Lunchtime Lecture: 3 Things We Learned From Trash Researcher Timothy Hoellein
The McCormick Bridgehouse & Chicago River Museum Lunchtime Lecture series kicked off Monday, July 8, with a talk by Timothy Hoellein, Ph.D, a Loyola University Chicago biology professor who studies trash and its effects on nature.
“It’s not something I had imagined myself studying,” Hoellein told the lunchtime crowd gathered on the museum’s recently redesigned Chicago Riverwalk plaza. But while he was working in New York studying oysters that had been introduced into waterways to help improve water quality and the overall ecology he noticed that many seemed to be naturally thriving on old tires.
That led him to his work today studying trash, primarily in aquatic environments: “Where does it come from? Where is it going? And how does it interact with living things,” are the three driving points of his work, he explained. Hoellein’s laboratory is primarily Chicago-area waterways, including the Chicago River system.
Here are three things you may not know gleaned from the Lunchtime Lecture. (They’re held every Monday from 12:15 p.m. to 12:45 p.m.)
- Trash poses a threat to wildlife though ingestion and entanglement.
When wildlife eat plastic after mistaking it for food, it can “block their gut which can make them feel full,” though they may actually be starving, he said. Plastics can also contain chemicals, or be coated with chemicals, which may be released into wildlife such as fish and birds.
Studies have shown that 93 percent to 94 percent of fish examined from the Chicago area have some form of plastic presence, he said. Much of the microplastic—the width of a pinkie fingernail or less—found in waterways comes from clothing and other other textiles such as carpets. Synthetic fibers can break loose and either end up passing through treatment plants or simply floating through the air. “They’re ubiquitous in the environment” and can travel hundreds of miles from their origin, he said. Products such as Guppyfriend washing bags, sold by Patagonia and other retailers, can help trap the fibers before entering waterways, he said.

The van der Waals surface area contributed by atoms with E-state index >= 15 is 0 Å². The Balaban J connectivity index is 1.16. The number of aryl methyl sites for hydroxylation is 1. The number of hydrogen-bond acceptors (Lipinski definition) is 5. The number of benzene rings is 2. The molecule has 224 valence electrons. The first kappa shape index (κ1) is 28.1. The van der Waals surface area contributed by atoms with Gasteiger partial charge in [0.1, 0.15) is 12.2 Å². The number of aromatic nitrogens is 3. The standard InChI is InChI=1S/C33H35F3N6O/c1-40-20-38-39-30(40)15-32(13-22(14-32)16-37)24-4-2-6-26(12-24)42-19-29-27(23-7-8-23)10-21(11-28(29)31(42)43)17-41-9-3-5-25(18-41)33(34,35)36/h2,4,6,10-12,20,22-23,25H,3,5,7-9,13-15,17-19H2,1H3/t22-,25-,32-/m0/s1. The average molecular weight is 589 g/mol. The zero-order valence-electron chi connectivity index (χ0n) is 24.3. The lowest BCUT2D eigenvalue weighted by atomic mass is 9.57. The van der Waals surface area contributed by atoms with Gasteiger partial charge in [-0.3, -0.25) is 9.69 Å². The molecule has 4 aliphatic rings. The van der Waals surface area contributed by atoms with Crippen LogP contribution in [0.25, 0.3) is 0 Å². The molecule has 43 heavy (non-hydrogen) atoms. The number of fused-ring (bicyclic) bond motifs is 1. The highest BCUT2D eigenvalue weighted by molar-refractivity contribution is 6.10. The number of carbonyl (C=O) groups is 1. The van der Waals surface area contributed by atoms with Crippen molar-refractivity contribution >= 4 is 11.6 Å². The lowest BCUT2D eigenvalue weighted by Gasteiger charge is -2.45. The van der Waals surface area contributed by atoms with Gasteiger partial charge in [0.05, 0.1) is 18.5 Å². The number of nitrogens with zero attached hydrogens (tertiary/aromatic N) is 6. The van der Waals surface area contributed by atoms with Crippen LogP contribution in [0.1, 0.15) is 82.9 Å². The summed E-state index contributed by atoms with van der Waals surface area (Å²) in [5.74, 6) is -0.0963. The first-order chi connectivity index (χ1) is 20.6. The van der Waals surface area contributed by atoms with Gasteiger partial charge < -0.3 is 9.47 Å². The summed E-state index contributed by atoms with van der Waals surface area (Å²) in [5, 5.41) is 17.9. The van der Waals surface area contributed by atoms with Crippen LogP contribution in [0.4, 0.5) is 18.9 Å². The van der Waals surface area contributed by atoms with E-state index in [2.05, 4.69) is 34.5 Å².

Scientists are still studying how or if microplastics harm wildlife, he said.
In entanglement, wildlife can get tied up in fishing line or plastic bags or six-pack rings. “A lot of times when I go out to the river I’ll see dead birds wrapped up in fishing debris,” he said.
- Where does trash come from?
Hoellein has been working with Loyola University students and the Friends-initiated Litter Free Task Force Committee examining trash on the waterway, part of our Litter Free Chicago River trash initiative. Much of what he sees is related to either eating, drinking or smoking, he said, with the debris entering the river either from streets or parks. Sometimes, litter washes into the Chicago River system through combined sewer overflows. These events occur when the sewer system is overwhelmed by rainwater or melting snow and the untreated combination of precipitation and sewage is released into the waterway, carrying more litter and things people flush down toilets.
Litter, he added, “is always on the move.”
There are things individuals can do, he noted, such as reducing single-use plastics, such as disposable water bottles, and trying to bring your own bags when shopping to cut back on using plastic bags. Lobbying lawmakers for stricter regulations is also important, he said.
Organize your own litter pickup day! Our tool kit is here.
- Scourge of the Nurdles.
One component of plastic pollution often found are “nurdles,” which are pre-production virgin material from manufacturers of plastic products. They look like small Frisbees or discs and they become brittle under sunlight and UV rays, breaking down into tinier bits. These can be easily ingested by wildlife, he said.
Photos from Hoellein's lecture are below: